Children’s Law Symposium in Houston, Texas

On Wednesday, October 26th, Children at Risk will host a symposium on children’s law in Houston, TX.  Topics include juvenile justice, juvenile mental health, immigration, human trafficking, and education.  Speakers include Texas Senator John Whitmire and Federal District Judge Michael Schneider.

Entrance is $90 for attorneys in private practice, $50 for non-profit/government attorneys and non-attorney professionals, and $20 for students.  Lunch will be provided, and CLE credit is pending.  You can early register here.

Wednesday, October 26th, 2011

9am-2:30pm

Fulbright Tower

1301 McKinney Street

Houston, Texas 77010

For more information, email RJ Hazeltine at [email protected].

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Have You Committed A Felony Today?

On Friday, October 7th, the National Association of Criminal Defense Lawyers, in conjunction with The Heritage Foundation, will be hosting an event discussing the difficult maze that Capitol Hill staffers navigate to stay on the right side of the law.  The event will feature Ross Garber of Shipman & Goodwin, LLP, as well as Timothy O’Toole of Miller & Chevalier, and will be moderated by Paul Larkin of The Heritage Foundation.

Friday, October 7th, 2011

Rayburn House Building, B354 B339

Washington D.C., 20515

12:00 pm-1:15 pm

Lunch will be provided.  Please RSVP to [email protected] or (202) 608-6205 by October 5th.

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Penn Law Review Symposium: “Sentencing Law: Rhetoric and Reality”

On October 28th and 29th, the University of Pennsylvania Law Review, is hosting a symposium on the issues surrounding American sentencing law.  The two-day seminar will feature a number of prominent legal figures.  During the symposium, Right on Crime signatories Asa Hutchinson and John DiIulio will participate in a panel discussion entitled “The Politics of Sentencing.”  The panel is co-sponsored by Right on Crime and the National Association of Criminal Defense Lawyers.

The panel discussion takes place at 6:00 PM on Friday, October 28th.

For preregistering attendees, symposium admission is $75 for professionals in private practice, $35 for government, nonprofit, and academic professionals, $10 for students, and free for University of Pennsylvania students.  Meals will be served, and the program has been approved for 12 hours of CLE credit.  To preregister, click here, and scroll to the bottom of the page.

October 28th-29th

University of Pennsylvania Law School

3400 Chestnut Street

Philadelphia, PA 19104

For more information, contact Eric Cheng at [email protected].

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The Texas Model

The Texas Public Policy Foundation has launched a series of short papers that defend the “Texas Model” of government.  The latest papers cover the Texas adult corrections system and the Texas juvenile justice system.  Click below to read them:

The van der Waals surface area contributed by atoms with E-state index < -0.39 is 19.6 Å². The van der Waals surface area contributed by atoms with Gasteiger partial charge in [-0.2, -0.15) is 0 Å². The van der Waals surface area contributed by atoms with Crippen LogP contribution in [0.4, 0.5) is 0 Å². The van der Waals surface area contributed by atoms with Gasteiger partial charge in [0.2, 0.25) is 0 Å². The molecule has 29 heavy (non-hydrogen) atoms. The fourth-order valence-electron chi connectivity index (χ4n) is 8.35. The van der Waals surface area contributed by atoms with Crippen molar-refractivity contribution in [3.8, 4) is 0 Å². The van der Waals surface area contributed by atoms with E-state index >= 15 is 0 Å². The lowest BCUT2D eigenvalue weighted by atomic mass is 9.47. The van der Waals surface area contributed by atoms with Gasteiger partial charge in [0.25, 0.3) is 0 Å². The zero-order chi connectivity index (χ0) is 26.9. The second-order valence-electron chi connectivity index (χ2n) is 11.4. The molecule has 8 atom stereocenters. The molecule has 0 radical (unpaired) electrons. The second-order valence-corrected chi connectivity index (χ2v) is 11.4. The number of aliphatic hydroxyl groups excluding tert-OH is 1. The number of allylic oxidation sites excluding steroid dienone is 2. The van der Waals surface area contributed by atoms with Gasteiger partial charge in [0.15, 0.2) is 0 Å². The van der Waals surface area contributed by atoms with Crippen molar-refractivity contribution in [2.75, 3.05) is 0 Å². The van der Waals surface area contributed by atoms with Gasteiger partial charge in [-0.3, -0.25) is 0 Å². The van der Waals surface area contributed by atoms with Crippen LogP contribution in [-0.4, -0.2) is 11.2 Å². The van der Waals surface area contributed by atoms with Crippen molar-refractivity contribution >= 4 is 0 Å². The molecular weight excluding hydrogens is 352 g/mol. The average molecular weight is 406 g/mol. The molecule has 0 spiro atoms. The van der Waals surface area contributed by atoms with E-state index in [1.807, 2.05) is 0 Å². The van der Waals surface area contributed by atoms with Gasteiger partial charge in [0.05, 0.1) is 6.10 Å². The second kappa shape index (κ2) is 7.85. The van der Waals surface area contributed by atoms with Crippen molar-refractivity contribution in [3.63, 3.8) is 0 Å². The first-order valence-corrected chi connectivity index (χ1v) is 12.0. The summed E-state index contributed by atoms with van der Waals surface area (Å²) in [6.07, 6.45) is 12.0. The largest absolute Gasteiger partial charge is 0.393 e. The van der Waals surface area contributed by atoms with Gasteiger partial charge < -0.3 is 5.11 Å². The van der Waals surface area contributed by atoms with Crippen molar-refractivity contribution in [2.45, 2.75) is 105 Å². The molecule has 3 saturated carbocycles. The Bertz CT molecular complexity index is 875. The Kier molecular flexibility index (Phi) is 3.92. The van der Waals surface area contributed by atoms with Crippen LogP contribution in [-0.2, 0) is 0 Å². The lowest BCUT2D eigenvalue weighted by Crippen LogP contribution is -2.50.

The Texas Model: Adult Corrections

The Texas Model: Juvenile Justice

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Restorative Practices: A Different Kind of School Discipline

Laura Mirsky, writing for Educational Leadership, discusses the application and results of restorative practices in a few public schools that have implemented them. Restorative practices are an alternative to “exclusionary and punitive discipline,” according to Mirsky, such as detentions or suspensions. These practices, when used in schools, involve a focus on repairing harm by having the youth offender confront his or her behavior and responsibility for it.

Mirsky goes on to describe different types of restorative practices. A restorative conference involves each affected party discussing what happened, how it affected them, and how to repair the harm done. This tactic can show an offending child the effects of his or her actions from others’ perspectives, which can lead to future reform. Another practice is the affective statement, or a way to express feelings in a highly personal way rather than with anger or blame. According to Mirsky, such statements expressing feelings build relationships and make the consequences of one’s actions far more tangible. Finally, restorative practices can also include restorative circles, or a way to involve group dynamics in information sharing and feedback processes, which strengthens the sense of community and togetherness.

The article also describes the results enjoyed by schools using restorative practices: lower rates of misbehavior, which decreases suspensions and expulsions, and even improved academic performance. Restorative practices must be employed in conjunction with traditional discipline in order to be effective, but they are certainly worth consideration. In Texas and across the nation, school discipline is in dire need of reform—and restorative practices may be, in some situations, a good solution.

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